The shortened chainstays were popular in the 1930s and 1940s when most British club riders and time-trialists used a single fixed wheel. If derailleur’s were used all that was available was a single chainwheel and three or four sprockets on the rear.

By the 1950s gearing had advanced to double chainrings and five speed freewheels; this type of frame without the conventional seat tube made the fitting of a front derailleur difficult or impossible. The trend died a natural death.

Today these bikes are collectable and make interesting conversation pieces. They came from an era when there was much competition amongst the many framebuilders; each was clamoring for their own little piece of the market.  

One way to stand out in a crowd was to build something different and distinctive. Bike riders have always looked for an edge, and a different design could be claimed as beneficial to the rider. But recognition was the main objective; somthing that would be instantly identified as a particular brand.

I previously wrote about Paris Cycles here

I touched briefly on the various framebuilders here; you can read more and view pictures of these and other classics on ClassicLightweights.co.uk



Reader Comments (12)


As always, it's an interesting read. Your last comment sent my mind on a tangent, first remembering the advantage I had with disc wheels, followed by much older memories such as cards in the spokes, extensions on the forks for that chopper look, and streamlining by removing the fenders and pseudo gas tank/ headlight. I also cannot forget showing up for time trials in a one piece skinsuit. (Wish I still had the figure to pull that one off.) Advantages are more often psychological than actual, benefitting either the user or trumping the opponent without the whizbang thingamajig.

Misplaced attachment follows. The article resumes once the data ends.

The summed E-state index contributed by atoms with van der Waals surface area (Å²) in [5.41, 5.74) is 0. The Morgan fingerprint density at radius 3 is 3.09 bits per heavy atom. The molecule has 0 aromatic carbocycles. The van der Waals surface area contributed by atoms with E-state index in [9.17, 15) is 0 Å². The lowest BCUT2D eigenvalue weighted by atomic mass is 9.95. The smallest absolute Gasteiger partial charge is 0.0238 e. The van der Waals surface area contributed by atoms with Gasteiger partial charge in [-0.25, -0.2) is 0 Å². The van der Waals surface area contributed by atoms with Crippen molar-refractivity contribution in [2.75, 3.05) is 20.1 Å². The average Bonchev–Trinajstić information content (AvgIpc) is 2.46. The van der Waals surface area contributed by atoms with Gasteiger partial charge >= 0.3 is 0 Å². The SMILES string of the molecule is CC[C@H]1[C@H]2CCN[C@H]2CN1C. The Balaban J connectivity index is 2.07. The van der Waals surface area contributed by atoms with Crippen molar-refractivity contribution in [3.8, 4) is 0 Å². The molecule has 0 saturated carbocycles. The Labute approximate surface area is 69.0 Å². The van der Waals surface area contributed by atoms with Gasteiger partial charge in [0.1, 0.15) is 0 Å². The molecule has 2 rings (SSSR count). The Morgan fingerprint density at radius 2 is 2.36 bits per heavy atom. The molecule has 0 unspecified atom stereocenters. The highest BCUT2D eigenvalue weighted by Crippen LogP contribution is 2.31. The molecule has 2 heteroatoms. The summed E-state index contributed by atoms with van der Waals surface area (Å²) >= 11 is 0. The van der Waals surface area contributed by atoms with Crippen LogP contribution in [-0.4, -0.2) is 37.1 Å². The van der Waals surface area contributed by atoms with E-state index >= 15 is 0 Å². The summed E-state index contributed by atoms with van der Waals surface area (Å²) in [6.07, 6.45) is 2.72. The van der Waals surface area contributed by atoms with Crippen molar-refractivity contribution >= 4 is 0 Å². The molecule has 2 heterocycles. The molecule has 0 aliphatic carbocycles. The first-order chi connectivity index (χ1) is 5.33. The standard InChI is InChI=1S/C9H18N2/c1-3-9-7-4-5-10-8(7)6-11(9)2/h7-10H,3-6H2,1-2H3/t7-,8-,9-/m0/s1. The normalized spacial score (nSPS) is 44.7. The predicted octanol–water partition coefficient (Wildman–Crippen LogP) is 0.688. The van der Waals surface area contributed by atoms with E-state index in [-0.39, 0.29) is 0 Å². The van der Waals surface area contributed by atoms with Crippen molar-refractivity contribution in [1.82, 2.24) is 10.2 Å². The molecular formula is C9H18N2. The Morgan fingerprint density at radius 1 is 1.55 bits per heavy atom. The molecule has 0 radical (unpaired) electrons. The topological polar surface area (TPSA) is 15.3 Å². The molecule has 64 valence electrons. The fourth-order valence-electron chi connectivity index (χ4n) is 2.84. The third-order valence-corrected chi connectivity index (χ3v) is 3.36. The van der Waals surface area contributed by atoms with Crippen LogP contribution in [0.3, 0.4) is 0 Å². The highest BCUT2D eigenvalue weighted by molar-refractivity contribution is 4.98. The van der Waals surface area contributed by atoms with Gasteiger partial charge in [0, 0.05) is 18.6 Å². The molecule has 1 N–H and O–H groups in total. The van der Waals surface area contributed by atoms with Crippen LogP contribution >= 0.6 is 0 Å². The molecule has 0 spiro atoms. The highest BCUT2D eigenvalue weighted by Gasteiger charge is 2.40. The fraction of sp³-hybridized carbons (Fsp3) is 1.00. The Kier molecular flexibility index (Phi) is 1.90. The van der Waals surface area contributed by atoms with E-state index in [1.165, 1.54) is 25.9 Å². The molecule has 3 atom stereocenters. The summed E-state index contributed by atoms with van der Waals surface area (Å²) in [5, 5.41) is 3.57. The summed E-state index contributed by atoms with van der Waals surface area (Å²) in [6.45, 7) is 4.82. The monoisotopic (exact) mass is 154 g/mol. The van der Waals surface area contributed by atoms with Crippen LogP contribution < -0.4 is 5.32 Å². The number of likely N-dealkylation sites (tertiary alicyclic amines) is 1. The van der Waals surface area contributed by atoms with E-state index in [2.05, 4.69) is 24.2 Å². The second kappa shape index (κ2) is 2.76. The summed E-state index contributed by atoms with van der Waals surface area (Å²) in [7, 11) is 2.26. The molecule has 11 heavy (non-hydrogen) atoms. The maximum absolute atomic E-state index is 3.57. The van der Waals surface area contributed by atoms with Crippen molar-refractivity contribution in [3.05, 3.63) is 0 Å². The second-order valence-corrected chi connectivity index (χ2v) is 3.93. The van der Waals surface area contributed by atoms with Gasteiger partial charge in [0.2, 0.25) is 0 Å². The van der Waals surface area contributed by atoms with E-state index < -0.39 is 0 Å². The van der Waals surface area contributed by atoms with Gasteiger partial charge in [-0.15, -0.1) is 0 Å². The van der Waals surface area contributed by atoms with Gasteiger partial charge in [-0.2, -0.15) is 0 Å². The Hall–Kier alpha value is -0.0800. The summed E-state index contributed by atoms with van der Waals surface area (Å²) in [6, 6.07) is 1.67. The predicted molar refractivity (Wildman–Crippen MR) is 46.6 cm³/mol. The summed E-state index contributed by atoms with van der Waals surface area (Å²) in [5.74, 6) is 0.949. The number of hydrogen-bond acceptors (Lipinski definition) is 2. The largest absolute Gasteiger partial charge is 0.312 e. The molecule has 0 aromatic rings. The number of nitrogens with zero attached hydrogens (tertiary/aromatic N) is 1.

August 1, 2011 | Unregistered CommenterJim

Damn those frames are "strange" to say the least! Part of the love of bikes I have stem from the comfort of most (if not all) frames looking the same - classic, if you will.

Didn't Colnago dabble in "split seat tube" frames back in the late 80's?

August 1, 2011 | Unregistered CommenterAndy Katz

Brings back memories of my curley Hetchins I used for TT's in my schoolboy days. I also remember a fellow Fulham Wheeler who had a split ST bke he used to bring to club nights.

August 1, 2011 | Unregistered CommenterJW

Condor Cycles of London offered a repro Galibier for a few seasons recently, but I have no idea who built the frames, not their usual suppliers in Italy I don't suppose.

I like the 'curvy-tube' Taylor best of the designs you feature here, mostly because I have one! I still ride it too, mostly for going out to lunch, but occasionally on a clubrun. According to the owners' register, mine was built in 1953. It is completely rebuilt with modern equipment and does not look at all as it did in the Taylor catalogue of the era. The modern brakes are the single biggest improvement -- Mafac center-pulls are hell to adjust and not up to riding in today's traffic. I would send a pic but can't figure out how to do that!

Nice story, Dave.

August 1, 2011 | Unregistered CommenterMartin Hayman